Hunter / Gatherer Frameset
“I love all kinds of bikes and different types of riding, but I am never quite sure where any of them will take me. Our latest adventure on wheels at FBM, a bad ass touring frame and fork call the Hunter / Gatherer, was designed in collaboration with our friends at Ride Endpoint and will be built in the FBM Machine Shop. Creating the Hunter / Gatherer was a combined effort of some great people, stoked on bikes, looking to have some fun! We hope you will join us…” — Steve Crandall
The Hunter / Gatherer is designed for the wild. Our sense of adventure and spirit to take the road less traveled require a bike with more utility and the ability for a fully loaded journey. FBM teamed up with Ride Endpoint to design a frame and fork with geometry designed for versatility and comfort; whether you’re on a weekend adventure, morning commute, long haul adventure, or getting your favorite cup of coffee.
The Hunter / Gatherer durable steel frame features a 12×142 thru-axle and responsive 435 length chainstays. The rear triangle has clearance for 27.5×2.25 tires and comes with fenders and racks mounts. The frame has mounts for three bottle cages mounted low to free up enough space for a frame bag.
The Hunter / Gatherer fork has low trail; perfect for loaded riding without compromising control or confidence in handling. It has mounts for fenders and racks, with the option of a 15×100 thru-axle, 12×100 thru-axle, or quick release.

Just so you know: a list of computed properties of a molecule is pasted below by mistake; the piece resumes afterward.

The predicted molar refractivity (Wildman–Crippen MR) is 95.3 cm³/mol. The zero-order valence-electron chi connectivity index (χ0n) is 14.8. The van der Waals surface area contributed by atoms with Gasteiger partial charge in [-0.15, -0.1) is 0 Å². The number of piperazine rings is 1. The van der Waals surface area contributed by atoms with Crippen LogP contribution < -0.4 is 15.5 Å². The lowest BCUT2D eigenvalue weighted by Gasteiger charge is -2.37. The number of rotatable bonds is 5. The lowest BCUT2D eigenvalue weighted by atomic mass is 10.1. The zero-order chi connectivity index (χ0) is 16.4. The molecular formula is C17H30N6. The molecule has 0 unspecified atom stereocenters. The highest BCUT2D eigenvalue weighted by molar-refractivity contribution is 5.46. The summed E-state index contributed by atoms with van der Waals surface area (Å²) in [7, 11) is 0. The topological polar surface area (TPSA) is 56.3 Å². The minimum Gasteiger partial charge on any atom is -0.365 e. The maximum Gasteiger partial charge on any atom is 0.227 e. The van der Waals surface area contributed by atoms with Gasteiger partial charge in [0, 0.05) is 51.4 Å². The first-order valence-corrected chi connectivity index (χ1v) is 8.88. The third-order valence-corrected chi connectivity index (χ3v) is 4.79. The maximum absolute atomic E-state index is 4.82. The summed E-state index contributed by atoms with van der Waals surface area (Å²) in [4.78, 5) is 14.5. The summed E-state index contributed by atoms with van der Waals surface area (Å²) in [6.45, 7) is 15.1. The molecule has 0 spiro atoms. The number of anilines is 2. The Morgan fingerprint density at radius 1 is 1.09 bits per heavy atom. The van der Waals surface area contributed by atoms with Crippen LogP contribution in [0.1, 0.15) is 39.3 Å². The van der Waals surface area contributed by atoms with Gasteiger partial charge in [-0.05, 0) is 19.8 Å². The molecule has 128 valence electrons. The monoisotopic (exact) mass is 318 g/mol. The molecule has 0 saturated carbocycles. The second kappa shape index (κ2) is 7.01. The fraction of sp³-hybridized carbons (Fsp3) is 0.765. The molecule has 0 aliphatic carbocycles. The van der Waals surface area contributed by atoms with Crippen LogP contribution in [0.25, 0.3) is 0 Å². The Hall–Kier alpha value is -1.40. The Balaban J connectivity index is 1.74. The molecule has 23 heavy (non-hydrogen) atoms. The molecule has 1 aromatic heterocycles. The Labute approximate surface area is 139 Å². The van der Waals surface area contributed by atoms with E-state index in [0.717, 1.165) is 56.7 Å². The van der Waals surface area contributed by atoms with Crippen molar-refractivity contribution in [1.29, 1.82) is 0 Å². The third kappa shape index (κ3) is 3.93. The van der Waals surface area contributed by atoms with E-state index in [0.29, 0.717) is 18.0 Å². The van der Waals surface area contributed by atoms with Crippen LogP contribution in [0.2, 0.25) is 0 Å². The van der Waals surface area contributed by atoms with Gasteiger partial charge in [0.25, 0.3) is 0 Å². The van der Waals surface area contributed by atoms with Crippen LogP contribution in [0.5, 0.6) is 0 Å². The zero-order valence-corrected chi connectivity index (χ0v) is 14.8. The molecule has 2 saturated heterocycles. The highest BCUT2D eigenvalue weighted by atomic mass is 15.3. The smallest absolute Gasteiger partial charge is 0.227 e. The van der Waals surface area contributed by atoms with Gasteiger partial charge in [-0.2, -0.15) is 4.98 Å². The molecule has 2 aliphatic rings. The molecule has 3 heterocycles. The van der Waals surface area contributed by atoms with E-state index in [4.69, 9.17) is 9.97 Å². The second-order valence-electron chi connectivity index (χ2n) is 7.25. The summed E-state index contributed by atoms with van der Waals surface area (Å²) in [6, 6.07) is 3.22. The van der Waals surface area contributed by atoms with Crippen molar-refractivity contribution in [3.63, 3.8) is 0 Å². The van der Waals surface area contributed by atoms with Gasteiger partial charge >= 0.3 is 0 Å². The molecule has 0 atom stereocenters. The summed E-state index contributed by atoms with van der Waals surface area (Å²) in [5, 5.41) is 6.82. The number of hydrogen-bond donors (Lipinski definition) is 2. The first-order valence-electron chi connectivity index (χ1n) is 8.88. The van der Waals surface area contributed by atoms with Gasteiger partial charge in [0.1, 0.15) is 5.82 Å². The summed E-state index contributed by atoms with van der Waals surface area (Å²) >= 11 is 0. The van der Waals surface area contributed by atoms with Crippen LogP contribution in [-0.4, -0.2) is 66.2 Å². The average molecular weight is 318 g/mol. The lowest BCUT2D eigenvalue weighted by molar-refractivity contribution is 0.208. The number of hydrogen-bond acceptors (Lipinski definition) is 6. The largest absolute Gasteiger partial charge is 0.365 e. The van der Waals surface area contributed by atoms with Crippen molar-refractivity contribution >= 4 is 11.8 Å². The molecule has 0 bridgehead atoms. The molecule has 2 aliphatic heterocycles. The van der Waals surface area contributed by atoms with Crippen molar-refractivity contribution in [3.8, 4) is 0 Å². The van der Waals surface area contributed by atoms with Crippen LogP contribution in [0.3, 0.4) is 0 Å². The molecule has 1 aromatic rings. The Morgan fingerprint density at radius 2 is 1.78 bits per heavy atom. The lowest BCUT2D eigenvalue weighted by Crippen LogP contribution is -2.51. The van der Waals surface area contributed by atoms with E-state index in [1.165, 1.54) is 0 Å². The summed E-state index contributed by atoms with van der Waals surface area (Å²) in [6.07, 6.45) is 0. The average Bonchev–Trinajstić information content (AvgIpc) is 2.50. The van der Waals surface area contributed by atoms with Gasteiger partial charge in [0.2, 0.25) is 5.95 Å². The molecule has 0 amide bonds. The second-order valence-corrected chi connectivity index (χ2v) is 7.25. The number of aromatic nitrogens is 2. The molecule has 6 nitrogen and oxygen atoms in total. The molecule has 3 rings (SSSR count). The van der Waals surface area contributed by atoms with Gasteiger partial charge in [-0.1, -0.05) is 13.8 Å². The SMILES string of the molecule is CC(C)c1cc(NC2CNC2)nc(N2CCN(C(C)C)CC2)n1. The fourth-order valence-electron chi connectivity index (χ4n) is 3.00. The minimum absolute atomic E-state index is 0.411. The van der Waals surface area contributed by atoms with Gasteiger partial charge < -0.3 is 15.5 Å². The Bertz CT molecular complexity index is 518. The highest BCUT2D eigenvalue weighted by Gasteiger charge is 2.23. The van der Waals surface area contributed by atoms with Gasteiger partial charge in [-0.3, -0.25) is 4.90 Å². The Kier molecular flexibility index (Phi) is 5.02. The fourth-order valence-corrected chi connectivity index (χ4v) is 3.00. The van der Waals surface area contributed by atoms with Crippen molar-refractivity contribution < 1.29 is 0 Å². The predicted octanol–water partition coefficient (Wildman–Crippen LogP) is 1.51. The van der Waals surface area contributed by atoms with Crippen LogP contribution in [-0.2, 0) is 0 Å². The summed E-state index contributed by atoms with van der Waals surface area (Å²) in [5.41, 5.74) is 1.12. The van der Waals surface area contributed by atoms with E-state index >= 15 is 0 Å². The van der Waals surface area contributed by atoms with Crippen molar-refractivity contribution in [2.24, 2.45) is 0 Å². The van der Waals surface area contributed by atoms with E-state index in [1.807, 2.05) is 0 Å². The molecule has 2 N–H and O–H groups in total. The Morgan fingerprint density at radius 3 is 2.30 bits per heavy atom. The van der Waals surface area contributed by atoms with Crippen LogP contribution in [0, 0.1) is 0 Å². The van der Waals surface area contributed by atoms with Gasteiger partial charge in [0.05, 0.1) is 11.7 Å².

A few words regarding frame geometry from Endpoint—It’s important to take into account how a seat tube angle can change the effective top tube measurement. You can have two frames where with the exception of the seat angle, both frames are exactly the same, and the effective top tube will measure out differently. As the seat tube angle becomes more steep, the top tube measurement gets shorter even though the bars do not actually get closer in relationship to the bottom bracket of the frame.
Think about it this way—The bottom bracket and top of the head tube are the two fixed points on the frame that actually determine fit. The saddle moves up, down, back and forth to adjust for seat tube angle, and to get the rider properly placed over the pedals.
We chose to use a 73 degree seat tube angle across all frame sizes. What this means is when you are looking at geometry to select a size, you should be considering stack and reach and ignoring effective top tube length. Many bikes currently have steeper seat tube angles which will make the top tube feel longer than it actually is. For every 1/2 degree the seat tube increases, the effective top tube shortens by about 1/2 a centimeter.
Take a look at the geometry for the medium Hunter Gatherer. If we were to have steepened the seat tube angle to the 74 degrees of a medium Endpoint Coffee Grinder, the effective top tube would have measured out to 54cm rather than 55cm even though the bike isn’t actually getting any shorter. So look at effective top tube if you must but don’t linger on it too long. If you have any questions about sizing don’t hesitate to ask. We’re happy to geek out on fit and geometry to make sure you get the right size frame.
|E||SEATTUBE CENTER TO CENTER||450||500||520||540||560|
|F||FORK AXLE TO CROWN||403||403||403||403||403|
|K||BOTTOM BRACKET DROP||65||65||65||65||65|
|L||TRAIL (650b X 47mm tire)||37||37||37||37||37|